Showing posts from April, 2022

Planting Date and Crop Yields

  As May approaches, farmers are gearing up for planting season. Every year, weather seems to play havoc with farmer’s desire to get crops planted timely. Early planted crops generally have a yield advantage over late planted crops. Most crop yield is related to moisture at pollination in both corn and soybeans. So, even if crops are planted later than normal, good yields are possible if there is adequate summer moisture. Usually, July rains have a big impact on corn yields, while August rains have more of an impact on soybean yields. With high crop prices, farmers are eager to start planting. Cold wet spring often delay planting. University of Illinois, Dr. Emerson Nafziger, offers some insights on corn and soybean planting dates and yield. Generally, there is about a 3-week window in Ohio for optimal planting which is between April 20th and May 10th. Planting after May 10th on average results in about a 0.3% yield loss per day corn planting is delayed and by the end of May, this loss

Breaking Down Crop Residue

  For many farmers, crop residue can either be a plus or a minus. Crop residue has many beneficial plant nutrients when it decomposes, but when the residue is slow to break down, it keeps soils cold and wet, and can be difficult to plant. Good crop residue breakdown is dependent upon moisture, temperature, soil microbes (fungi and bacteria) and particle size. Late harvesting and some insecticides and herbicides may delay or inhibit crop residue break down. When crop residue is slow to decompose; planting equipment can plug easier, crop populations may decline, and tires on equipment tend to wear out faster. When crops are harvested late, soil temperatures often decline. Most soil microbes (bacteria and fungi) grow the fastest when soil temperatures are above 50OF. Excessively wet soil conditions favor bacteria that thrive in low oxygen, and slows down crop residue digestion. Well aerated soils have aerobic bacteria that consume the sugars and easy to digest crop residues rapidly. Early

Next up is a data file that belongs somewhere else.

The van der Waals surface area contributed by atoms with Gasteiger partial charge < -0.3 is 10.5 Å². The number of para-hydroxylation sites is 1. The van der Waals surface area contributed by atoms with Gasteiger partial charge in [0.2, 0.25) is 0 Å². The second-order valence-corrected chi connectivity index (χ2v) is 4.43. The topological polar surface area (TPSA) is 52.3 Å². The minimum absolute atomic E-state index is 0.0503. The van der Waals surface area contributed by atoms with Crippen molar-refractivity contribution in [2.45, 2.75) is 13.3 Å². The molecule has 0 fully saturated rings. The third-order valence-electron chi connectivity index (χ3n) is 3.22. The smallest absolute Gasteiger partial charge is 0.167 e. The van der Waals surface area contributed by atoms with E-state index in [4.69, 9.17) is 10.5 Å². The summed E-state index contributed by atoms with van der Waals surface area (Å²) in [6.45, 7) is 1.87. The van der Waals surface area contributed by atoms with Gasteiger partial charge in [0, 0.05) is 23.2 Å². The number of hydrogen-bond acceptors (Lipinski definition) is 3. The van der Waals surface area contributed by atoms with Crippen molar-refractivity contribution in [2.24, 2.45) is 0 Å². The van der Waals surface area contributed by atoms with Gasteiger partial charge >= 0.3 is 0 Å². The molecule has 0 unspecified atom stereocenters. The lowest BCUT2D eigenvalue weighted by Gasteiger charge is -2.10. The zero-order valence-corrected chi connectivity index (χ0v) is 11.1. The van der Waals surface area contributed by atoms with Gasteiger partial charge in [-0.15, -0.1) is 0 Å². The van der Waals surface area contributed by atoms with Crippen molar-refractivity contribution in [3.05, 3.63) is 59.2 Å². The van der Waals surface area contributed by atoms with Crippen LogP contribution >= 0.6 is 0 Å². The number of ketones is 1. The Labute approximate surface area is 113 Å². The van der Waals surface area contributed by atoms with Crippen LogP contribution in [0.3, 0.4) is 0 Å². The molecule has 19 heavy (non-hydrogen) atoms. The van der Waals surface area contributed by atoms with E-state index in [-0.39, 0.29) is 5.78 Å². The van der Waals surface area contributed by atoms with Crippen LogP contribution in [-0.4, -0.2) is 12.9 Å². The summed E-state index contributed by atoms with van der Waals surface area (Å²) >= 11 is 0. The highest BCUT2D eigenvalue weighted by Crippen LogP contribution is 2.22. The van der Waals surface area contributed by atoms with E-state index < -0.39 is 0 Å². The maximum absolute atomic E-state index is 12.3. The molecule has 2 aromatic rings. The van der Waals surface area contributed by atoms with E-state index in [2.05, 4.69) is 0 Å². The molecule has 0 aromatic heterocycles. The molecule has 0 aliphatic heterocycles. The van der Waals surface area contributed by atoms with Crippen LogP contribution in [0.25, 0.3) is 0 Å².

Increasing Wheat Yield

  High wheat prices are causing farmers to strive to optimize wheat yields. High yields are dependent upon maximizing wheat grain kernels per foot and increasing grain weight. High yields come from achieving the correct leaf and shoot numbers, maintaining a green leaf canopy through grain fill, increasing grain numbers/head and increasing grain size. Good fertility increases yields by getting adequate amount of all essential macro- and micronutrients. Wheat also grows best when there is adequate soil moisture to develop a well branched root system. If wheat has enough water during the early growing season, it will form the necessary roots. A good root system is critical for obtaining adequate and balanced crop nutrients. Adequate drainage, both surface and subsurface, helps improve wheat yields. Nitrogen and potassium are the nutrients required in the highest quantity for maintaining high wheat yields. Wheat utilizes 60% more potassium than nitrogen. For nitrogen, the best time to appl

New Herbicides

  Glyphosate has been the #1 herbicide used in the USA since the 1990’s when glyphosate resistant genes (genetically modified) were inserted into crops. Each year, farmers lose about $33 billion dollars in crop losses due to weeds. Over time, 514 unique weeds have developed resistance to 167 different herbicides in 94 crops in 71 countries. Conventional synthetic herbicides is a $27 billion dollar market in the USA. However, 41 countries and 25 states have either banned or restricted the use of glyphosate products. The introduction of safer, new bio-herbicides using natural plant extracts is a distinct advantage; for farmers, for consumers, and for the environment. These biocide herbicides offer new sites and modes of action to reduce weed resistance and can be used in organic and conventional agricultural fields. The worldwide bio-pesticide market is expected to reach $10.63 billion dollars by 2027. Government regulations, environmental risks to pollution, and consumer demand for orga